39 Cf. on the wording, Katja Wezel’s contribution to this volume, and on the background E.-C. Onken, ‘The Baltic States and Moscow’s May 9th Commemoration: Analysing Memory Politics in Europe’, Europe-Asia Studies 59 (2007), pp. 3-46. However, US President George Bush had declared, during a stopover on 7 May 2005 in the Latvian capital Riga on the way to Moscow: ‘For much of Eastern and Central Europe, victory brought the iron rule of another empire. V-E Day marked the end of fascism, but it did not end oppression. (...) The captivity of millions in Central and Eastern Europe will be remembered as one of the greatest wrongs of history.’ Cf. ‘President Discusses Freedom and Democracy in Latvia’. Riga, Latvia, 7 May 2005,, accessed 01.06.2011.

40 The President of the European Parliament, 70th anniversary of the Molotov- Ribbentrop Pact. Brussels, 14 October 2009,, accessed 01.06.2011.

41 Ibid.

42 House of Commons, Resolution to Establish an Annual Day of Remembrance for the Victims of Europe’s Totalitarian Regimes. Ottawa, 30 November 2009,, accessed 01.06.2011.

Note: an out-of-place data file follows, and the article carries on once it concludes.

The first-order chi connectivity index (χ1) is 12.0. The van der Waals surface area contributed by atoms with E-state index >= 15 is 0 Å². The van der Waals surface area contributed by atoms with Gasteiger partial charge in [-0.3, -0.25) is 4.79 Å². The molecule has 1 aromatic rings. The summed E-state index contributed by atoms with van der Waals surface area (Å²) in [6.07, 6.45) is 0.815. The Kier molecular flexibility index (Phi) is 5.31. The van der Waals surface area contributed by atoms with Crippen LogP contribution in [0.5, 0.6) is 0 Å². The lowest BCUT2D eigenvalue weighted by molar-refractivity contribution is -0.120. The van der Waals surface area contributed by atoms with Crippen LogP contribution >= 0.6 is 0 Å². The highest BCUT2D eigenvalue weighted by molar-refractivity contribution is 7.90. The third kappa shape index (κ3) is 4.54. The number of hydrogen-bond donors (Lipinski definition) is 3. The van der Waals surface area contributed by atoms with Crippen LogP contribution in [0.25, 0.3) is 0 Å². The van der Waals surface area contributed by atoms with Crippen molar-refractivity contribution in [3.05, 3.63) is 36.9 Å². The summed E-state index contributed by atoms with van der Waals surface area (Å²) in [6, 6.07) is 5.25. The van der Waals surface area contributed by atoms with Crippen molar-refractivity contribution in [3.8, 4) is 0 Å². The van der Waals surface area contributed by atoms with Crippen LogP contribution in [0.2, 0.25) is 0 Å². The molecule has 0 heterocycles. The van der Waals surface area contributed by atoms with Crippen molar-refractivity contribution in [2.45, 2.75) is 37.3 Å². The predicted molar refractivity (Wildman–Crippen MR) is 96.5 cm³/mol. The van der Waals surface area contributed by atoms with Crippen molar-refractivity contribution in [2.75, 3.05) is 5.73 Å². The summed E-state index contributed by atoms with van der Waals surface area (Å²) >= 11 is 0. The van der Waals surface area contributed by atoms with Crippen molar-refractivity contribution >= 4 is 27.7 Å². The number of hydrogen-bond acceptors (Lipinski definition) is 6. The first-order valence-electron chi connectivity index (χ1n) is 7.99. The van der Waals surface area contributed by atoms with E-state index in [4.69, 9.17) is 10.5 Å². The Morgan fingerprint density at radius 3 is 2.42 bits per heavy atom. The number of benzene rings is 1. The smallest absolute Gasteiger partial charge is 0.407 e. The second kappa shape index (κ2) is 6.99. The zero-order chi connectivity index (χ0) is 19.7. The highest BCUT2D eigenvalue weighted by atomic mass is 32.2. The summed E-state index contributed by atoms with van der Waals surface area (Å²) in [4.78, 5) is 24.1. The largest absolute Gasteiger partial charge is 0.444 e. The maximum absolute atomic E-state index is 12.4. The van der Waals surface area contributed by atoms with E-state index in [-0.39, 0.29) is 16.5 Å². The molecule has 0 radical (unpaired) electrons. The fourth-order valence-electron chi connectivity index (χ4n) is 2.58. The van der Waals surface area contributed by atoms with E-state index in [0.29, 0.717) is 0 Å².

43 On the memory politics of the Russian Federation since 2008/09 cf., alongside the cited analyses of Wolfram von Scheliha and the contribution of Jutta Scherrer in this volume, see especially C. Kuhr-Korolev, ‘Erinnerungspolitik in Russland. Die vaterlandische Geschichte und der Kampf um historisches Hoheitsgebiet’, Neue politische Literatur 54 (2009), pp. 369-383 and J. Morre, ‘Die Erinnerung an den Zweiten Weltkrieg im heutigen Russland’, Jahrbuch für historische Kommunismusforschung (2011), pp. 253- 256; B. Dubin, ‘Soziologische Perspektiven auf das ‘kollektive Gedachtnis’ des heutigen Russland, in: S. Troebst and J. Wolf (eds), Erinnern an den Zweiten Weltkrieg. Mahnmale und Museen in Mittel- und Osteuropa (Leipzig, 2011), pp. 113-119; I. Scherbakowa, Zerrissene Erinnerung. Der Umgang mit Stalinismus und Zweitem Weltkrieg im heutigen Russland, (Gottingen, 2010); A. Vatlin, ‘Die unvollendete Vergangenheit: Uber den Umgang mit der kommunistischen Geschichte im heutigen Russland’, Jahrbuch für historische Kommunismusforschung (2010), pp. 279-293; Themenausgabe „Geschichtspolitik und Geschichtsbild”, Russland-Analysen Nr. 196 (12.02.2010), russland/pdf/Russlandanalysen196.pdf, access 29.06.2011; E. Zubkova, ‘The Filippov Syndrome’, Kritika 10 (2009), pp. 861-868; A. Roginski, ‘Fragmentierte Erinnerung. Stalin und der Stalinismus im heutigen Rusland’, Eurozine (02.03.2009),, accessed 29.06.2011. On the traditional lines of memory politics which shaped the memory of Stalinism and the World War from Leonid Brezhnev via Boris Yeltsin to Vladimir Putin, see B. Dubin, ‘Erinnern als staatliche Veranstaltung. Geschichte und Herrschaft in Russland’, Osteuropa 58 (2008) 6, pp. 57-65; Lev Gudkov, ‘Die Fesseln des Sieges. Russlands Identitat aus der Erinnerung an den Krieg’, Osteuropa 55 (2005) 4-6, pp. 56-73; B. Dubin, ‘Goldene Zeiten des Krieges. Erinnerung als Sehnsucht nach der Brežnev-Ara’, ibid., pp. 219-233.